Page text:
The technological revolution has brought unprecedented development to communication between societies. Information now moves swiftly and instantly. The working systems have changed across various fields as a result of these transformations. The flow of information resulted in a threat against rights and freedoms and gave rise to cybercrimes by using personal and professional information and data transmitted through technological media, such as mobile and smart phones and tablets.
Besides, in the last two decades, electronic publishing has significantly increased. The demand for promoting online confidence to share content and data has increased, particularly during the lockdown triggered by the spread of coronavirus, which forced people to stay home. Thus, there has been significant access to various online platforms, which consequently compelled countries and electronic companies to develop protection mechanisms for the data and information circulated.
Since digital media has become part of people’s daily lives, public authorities have developed protection mechanisms for information systems with a vision of safeguarding their citizens’ rights and economies from any infiltration or manipulation likely to cause big economic, financial, and security losses, and threaten the stability and safety of their institutions and citizens.
Against this backdrop, the Islamic World Educational, Scientific and Cultural Organization (ICESCO) reaffirms that the general principle that should be observed necessitates the protection of human rights, the rights of humanity as a whole, and countries’ public systems.
However, some international reports have not considered all the consequences of the modern technological revolution to balance the requirements of the protection of countries’ public systems and fundamental rights and freedoms, so that privileges do not turn into public mistrust.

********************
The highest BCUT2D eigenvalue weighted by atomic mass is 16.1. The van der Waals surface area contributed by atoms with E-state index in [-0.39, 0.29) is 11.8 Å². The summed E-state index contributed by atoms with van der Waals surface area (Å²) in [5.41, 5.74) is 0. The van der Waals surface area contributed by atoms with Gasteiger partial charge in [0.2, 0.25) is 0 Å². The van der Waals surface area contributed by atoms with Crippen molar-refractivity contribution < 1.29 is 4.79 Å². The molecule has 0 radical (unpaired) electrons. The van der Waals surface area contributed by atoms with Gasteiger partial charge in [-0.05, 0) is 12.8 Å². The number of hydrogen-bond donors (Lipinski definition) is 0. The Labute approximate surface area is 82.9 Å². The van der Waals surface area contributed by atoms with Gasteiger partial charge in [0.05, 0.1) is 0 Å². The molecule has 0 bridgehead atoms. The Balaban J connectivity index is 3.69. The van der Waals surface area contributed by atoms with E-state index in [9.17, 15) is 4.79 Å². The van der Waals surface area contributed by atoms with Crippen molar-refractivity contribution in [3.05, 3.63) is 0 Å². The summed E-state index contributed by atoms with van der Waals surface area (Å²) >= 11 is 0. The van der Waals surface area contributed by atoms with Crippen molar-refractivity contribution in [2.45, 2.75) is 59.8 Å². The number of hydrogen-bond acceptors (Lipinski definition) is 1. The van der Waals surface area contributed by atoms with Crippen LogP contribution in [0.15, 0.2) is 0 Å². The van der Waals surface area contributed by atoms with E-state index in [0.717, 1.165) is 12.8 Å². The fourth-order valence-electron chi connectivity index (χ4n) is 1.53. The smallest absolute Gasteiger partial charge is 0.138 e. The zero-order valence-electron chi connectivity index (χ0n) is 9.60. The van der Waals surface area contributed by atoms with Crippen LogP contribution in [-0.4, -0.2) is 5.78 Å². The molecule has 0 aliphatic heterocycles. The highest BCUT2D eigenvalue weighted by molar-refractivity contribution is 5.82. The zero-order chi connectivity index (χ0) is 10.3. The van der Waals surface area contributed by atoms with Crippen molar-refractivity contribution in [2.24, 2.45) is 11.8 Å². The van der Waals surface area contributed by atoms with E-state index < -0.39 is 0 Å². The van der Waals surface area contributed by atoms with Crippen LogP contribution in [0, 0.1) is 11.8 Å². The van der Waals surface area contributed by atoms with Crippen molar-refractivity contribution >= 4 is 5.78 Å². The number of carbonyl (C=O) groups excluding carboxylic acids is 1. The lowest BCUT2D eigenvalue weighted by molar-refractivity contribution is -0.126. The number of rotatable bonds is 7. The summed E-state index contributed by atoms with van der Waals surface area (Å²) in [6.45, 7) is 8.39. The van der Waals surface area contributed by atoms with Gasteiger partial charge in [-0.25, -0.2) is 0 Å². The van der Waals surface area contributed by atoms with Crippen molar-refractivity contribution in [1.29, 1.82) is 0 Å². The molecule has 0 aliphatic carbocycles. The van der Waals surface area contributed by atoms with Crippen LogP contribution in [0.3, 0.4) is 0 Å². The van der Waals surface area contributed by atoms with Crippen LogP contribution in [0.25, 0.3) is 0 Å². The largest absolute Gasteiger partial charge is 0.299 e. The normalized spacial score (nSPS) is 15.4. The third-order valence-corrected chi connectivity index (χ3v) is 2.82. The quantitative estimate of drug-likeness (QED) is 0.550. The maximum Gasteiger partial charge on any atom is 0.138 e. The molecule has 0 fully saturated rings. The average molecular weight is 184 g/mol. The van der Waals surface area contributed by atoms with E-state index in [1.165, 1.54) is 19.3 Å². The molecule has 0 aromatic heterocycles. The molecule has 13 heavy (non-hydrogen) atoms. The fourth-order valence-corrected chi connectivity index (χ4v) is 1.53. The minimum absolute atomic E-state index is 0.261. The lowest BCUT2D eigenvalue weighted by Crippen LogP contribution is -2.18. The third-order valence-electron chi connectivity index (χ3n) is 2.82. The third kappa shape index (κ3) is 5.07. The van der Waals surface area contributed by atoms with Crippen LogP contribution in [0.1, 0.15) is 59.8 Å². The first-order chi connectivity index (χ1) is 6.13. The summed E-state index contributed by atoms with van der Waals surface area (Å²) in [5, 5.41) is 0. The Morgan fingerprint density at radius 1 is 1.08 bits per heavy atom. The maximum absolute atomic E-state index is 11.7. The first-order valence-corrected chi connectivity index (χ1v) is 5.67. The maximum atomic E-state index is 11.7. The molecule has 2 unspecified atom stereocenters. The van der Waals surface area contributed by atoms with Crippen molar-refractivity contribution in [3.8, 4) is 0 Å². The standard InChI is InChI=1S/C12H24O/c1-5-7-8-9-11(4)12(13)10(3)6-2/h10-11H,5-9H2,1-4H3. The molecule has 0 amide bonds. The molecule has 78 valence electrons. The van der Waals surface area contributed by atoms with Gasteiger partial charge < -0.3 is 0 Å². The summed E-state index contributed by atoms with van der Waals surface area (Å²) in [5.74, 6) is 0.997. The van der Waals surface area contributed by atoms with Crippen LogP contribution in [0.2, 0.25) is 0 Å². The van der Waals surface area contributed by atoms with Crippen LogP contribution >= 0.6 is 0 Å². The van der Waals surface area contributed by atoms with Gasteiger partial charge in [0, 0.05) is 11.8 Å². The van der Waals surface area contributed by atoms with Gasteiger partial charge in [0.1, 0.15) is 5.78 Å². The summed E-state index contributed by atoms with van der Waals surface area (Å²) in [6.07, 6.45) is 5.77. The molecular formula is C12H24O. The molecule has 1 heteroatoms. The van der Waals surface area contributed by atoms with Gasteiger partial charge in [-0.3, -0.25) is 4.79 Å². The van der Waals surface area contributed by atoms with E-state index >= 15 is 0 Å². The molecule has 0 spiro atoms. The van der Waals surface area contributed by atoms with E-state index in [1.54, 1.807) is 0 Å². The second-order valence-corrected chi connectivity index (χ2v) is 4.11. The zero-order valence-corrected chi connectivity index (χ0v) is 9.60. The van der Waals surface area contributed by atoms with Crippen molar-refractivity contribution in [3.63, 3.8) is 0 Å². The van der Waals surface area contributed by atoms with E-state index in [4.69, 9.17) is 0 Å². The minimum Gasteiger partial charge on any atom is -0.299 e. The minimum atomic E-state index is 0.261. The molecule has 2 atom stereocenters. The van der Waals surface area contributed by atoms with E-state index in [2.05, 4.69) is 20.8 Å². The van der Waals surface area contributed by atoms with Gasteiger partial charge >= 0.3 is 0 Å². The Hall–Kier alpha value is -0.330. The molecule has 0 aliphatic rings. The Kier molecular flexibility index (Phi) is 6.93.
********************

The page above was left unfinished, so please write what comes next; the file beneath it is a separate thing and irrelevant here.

In this regard, most of ICESCO Member States have achieved notable achievements in entrenching human rights and freedoms and modernizing the legislation relevant to the protection of personal information and data processing.
Accordingly, ICESCO calls for abiding by facts and avoiding the ideological exploitation of the human rights system to exercise pressure on some countries to serve the interests of other parties. The Organization also reaffirms that the many Member States established national constitutional institutions to ensure the protection of rights and freedoms using legal mechanisms and scientific and digital expertise to verify any violation of the personal and professional data and private information of institutions and citizens.
Furthermore, recalling its expertise and commitment to supporting the Member States in such a way as to promote trust in the institutions and organizations of joint Islamic action, ICESCO commends the leading experiences in the protection of privacy of many Member States, including the Kingdom of Morocco, the Kingdom of Saudi Arabia, Republic of Tunisia, the United Arab Emirates and the Republic of Indonesia, to name a few.
The Organization also stresses that the Member States are entitled to protect their citizens’ interests in accordance with the national legislation and total respect for their constitutional institutions and sovereignty, without any intervention in their domestic affairs. This was demonstrated by the referenced documents, particularly “ICESCO Declaration on Cultural Rights”, “Cultural Roles of Civil Society in the Promotion of Dialogue and Peace”, and “Practical Guide to Cybercrimes-related Threats to Children”.
ICESCO seizes this opportunity to publish a new study entitled “Artificial Intelligence Developments and Requirements of the Protection of Basic Rights and Freedoms,” which can be accessed via the link below: